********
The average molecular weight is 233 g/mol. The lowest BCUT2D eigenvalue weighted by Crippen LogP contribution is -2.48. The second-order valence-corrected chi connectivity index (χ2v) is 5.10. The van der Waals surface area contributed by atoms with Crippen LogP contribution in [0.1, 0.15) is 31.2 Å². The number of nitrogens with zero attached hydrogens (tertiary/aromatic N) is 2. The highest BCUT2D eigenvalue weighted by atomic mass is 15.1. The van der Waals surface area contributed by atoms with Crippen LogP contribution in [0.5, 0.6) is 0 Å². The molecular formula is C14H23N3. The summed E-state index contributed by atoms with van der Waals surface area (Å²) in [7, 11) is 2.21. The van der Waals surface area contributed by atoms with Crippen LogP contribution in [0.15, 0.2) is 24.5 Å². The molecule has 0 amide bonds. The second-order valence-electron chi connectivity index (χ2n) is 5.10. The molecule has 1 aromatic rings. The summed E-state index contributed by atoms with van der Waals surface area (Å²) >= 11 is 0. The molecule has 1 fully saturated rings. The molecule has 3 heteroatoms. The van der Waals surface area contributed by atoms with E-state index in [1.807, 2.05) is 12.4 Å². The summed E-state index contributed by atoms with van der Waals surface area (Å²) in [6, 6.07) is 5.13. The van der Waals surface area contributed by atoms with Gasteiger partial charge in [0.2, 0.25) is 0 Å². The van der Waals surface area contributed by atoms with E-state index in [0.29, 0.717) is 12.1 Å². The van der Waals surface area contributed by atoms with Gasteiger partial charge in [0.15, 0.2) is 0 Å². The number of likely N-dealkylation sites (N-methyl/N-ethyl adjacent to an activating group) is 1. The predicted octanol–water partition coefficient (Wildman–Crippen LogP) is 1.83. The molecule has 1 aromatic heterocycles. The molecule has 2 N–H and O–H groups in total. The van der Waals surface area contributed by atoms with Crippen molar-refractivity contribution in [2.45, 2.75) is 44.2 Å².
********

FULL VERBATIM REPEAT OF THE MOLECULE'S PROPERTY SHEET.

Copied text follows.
The average molecular weight is 233 g/mol. The lowest BCUT2D eigenvalue weighted by Crippen LogP contribution is -2.48. The second-order valence-corrected chi connectivity index (χ2v) is 5.10. The van der Waals surface area contributed by atoms with Crippen LogP contribution in [0.1, 0.15) is 31.2 Å². The number of nitrogens with zero attached hydrogens (tertiary/aromatic N) is 2. The highest BCUT2D eigenvalue weighted by atomic mass is 15.1. The van der Waals surface area contributed by atoms with Crippen LogP contribution in [0.5, 0.6) is 0 Å². The molecular formula is C14H23N3. The summed E-state index contributed by atoms with van der Waals surface area (Å²) in [7, 11) is 2.21. The van der Waals surface area contributed by atoms with Crippen LogP contribution in [0.15, 0.2) is 24.5 Å². The molecule has 0 amide bonds. The second-order valence-electron chi connectivity index (χ2n) is 5.10. The molecule has 1 aromatic rings. The summed E-state index contributed by atoms with van der Waals surface area (Å²) >= 11 is 0. The molecule has 1 fully saturated rings. The molecule has 3 heteroatoms. The van der Waals surface area contributed by atoms with E-state index in [1.807, 2.05) is 12.4 Å². The summed E-state index contributed by atoms with van der Waals surface area (Å²) in [6, 6.07) is 5.13. The van der Waals surface area contributed by atoms with Gasteiger partial charge in [0.2, 0.25) is 0 Å². The van der Waals surface area contributed by atoms with E-state index in [0.29, 0.717) is 12.1 Å². The van der Waals surface area contributed by atoms with Gasteiger partial charge in [0.15, 0.2) is 0 Å². The number of likely N-dealkylation sites (N-methyl/N-ethyl adjacent to an activating group) is 1. The predicted octanol–water partition coefficient (Wildman–Crippen LogP) is 1.83. The molecule has 1 aromatic heterocycles. The molecule has 2 N–H and O–H groups in total. The van der Waals surface area contributed by atoms with Crippen molar-refractivity contribution in [2.45, 2.75) is 44.2 Å².